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American woman flees Sierra Leone terror with 18 orphans

June 2, 1997

CONAKRY, Guinea (AP) _ Pinkie McCann-Willis was supposed to get married over the weekend to a Nigerian peacekeeping soldier stationed in the balmy, seaside capital of Sierra Leone.

Instead, the American woman found herself in a mad dash to save 18 children caught up in a bloody military coup and facing abandonment unless they could be airlifted to safety.

``It was just awful, it was terrible,″ McCann-Willis said Monday after arriving with the children in Conakry, Guinea, from the USS Kearsarge, where they were flown by U.S. helicopters.

The helicopters airlifted about 1,200 foreigners from Mammy Yoko Hotel in Sierra Leone’s capital, Freetown, from Friday to Monday while mutinous soldiers who staged last week’s coup became locked in a tense standoff with Nigerian soldiers. The Nigerians, including McCann-Willis’ husband were trying to restore the ousted civilian government to power.

Qualifying for evacuation wasn’t a problem for McCann-Willis, 49, who heads the Freetown office of the Indianapolis-based Americans for African Adoption agency.

The agency, founded in 1986, arranges adoption for children in east and west Africa. McCann-Willis, a native Californian, has been its representative in Freetown since October.

But it was a different story for the 18 orphans, all Sierra Leonians with no U.S. ties to make them eligible for evacuation by U.S. Marines.

McCann-Willis and the children spent the first days after the coup holed up in the agency’s Freetown compound, running low on food and wondering whether the mutinous troops outside would attack.

``The children were flat on the floor. We were hiding in the attic. We had soldiers outside the gate with their AK-47s trying to get in,″ McCann-Willis said.

By the weekend, she knew she had to make a run for it. Her attempts to charter a helicopter for the children failed when the coup leaders refused to open the country’s airport to commercial traffic.

So she piled all 18 children into the back of her pickup truck and sped across town to the Mammy Yoko hotel to appeal for space on the American helicopters.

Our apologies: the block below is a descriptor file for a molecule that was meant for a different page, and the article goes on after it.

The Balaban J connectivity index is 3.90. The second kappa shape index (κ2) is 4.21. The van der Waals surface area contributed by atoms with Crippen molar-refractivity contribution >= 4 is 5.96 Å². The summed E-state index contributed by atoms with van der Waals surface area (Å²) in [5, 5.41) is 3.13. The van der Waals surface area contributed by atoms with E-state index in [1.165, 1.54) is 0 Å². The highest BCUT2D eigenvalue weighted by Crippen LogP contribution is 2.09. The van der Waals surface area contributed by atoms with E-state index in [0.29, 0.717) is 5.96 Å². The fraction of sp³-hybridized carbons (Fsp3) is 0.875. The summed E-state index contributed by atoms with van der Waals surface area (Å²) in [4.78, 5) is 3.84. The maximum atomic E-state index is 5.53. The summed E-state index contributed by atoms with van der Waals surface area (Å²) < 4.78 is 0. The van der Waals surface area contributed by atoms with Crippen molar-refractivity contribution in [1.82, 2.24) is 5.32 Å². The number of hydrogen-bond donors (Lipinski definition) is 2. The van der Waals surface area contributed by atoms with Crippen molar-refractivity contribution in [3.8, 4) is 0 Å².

``First of all, they said no. I was faced with the decision: Do I leave, or do I stay?″ McCann-Willis said. She took a chance, jumping on a chopper to the USS Kearsarge, the first stop for evacuees, and launching an appeal for the African children to be given permission to come on board as well.

The U.S. State Department gave the go-ahead, and on Monday the orphans were among the last people to be flown out of Freetown by the Americans. From the Kearsarge, McCann-Willis and the children flew in helicopters to Conakry.

While most evacuees were heading from Conakry to London on jets chartered by the State Department, McCann-Willis was faced with a potential immigration nightmare if she tried to travel with the children.

Legal papers to arrange for their exit from Sierra Leone for possible adoption in America were lost when fire destroyed the social welfare office in Freetown, she said.

The adoption agency’s founder, Cheryl Carter-Shotts, said in Indianapolis that all the children had been paired with prospective families in the United States, Canada, and New Zealand and that she was working on arranging their visas for travel, despite the lack of official paperwork.

The children, wearing tiny helmets and bright orange life vests for the helicopter trip, didn’t seem too worried about their fate as Marines fussed over them. Most of them were left orphaned by Sierra Leone’s civil war, which erupted in 1991.

Sierra Leone’s president and rebel leader signed a peace accord in November to end the war, but fighting has resumed in recent weeks.

The leader of the coup blamed the government for the failure of the cease-fire and said he took power to restore peace.

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